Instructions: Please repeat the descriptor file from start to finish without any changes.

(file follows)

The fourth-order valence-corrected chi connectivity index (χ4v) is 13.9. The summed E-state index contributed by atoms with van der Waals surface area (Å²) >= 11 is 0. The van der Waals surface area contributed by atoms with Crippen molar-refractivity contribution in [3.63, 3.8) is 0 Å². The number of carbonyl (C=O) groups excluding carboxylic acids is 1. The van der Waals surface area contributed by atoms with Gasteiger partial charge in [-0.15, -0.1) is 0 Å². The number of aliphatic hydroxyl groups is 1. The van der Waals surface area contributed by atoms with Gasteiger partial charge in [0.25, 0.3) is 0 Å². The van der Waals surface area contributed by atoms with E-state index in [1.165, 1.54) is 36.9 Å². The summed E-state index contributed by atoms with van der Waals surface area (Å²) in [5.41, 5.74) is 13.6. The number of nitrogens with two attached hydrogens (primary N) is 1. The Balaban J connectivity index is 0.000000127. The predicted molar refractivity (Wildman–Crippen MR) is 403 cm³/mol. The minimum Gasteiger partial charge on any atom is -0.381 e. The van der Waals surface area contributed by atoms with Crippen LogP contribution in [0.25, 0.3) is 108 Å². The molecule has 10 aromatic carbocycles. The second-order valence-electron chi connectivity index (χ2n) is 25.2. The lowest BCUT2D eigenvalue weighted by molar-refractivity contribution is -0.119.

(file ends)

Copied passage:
The fourth-order valence-corrected chi connectivity index (χ4v) is 13.9. The summed E-state index contributed by atoms with van der Waals surface area (Å²) >= 11 is 0. The van der Waals surface area contributed by atoms with Crippen molar-refractivity contribution in [3.63, 3.8) is 0 Å². The number of carbonyl (C=O) groups excluding carboxylic acids is 1. The van der Waals surface area contributed by atoms with Gasteiger partial charge in [-0.15, -0.1) is 0 Å². The number of aliphatic hydroxyl groups is 1. The van der Waals surface area contributed by atoms with Gasteiger partial charge in [0.25, 0.3) is 0 Å². The van der Waals surface area contributed by atoms with E-state index in [1.165, 1.54) is 36.9 Å². The summed E-state index contributed by atoms with van der Waals surface area (Å²) in [5.41, 5.74) is 13.6. The number of nitrogens with two attached hydrogens (primary N) is 1. The Balaban J connectivity index is 0.000000127. The predicted molar refractivity (Wildman–Crippen MR) is 403 cm³/mol. The minimum Gasteiger partial charge on any atom is -0.381 e. The van der Waals surface area contributed by atoms with Crippen LogP contribution in [0.25, 0.3) is 108 Å². The molecule has 10 aromatic carbocycles. The second-order valence-electron chi connectivity index (χ2n) is 25.2. The lowest BCUT2D eigenvalue weighted by molar-refractivity contribution is -0.119.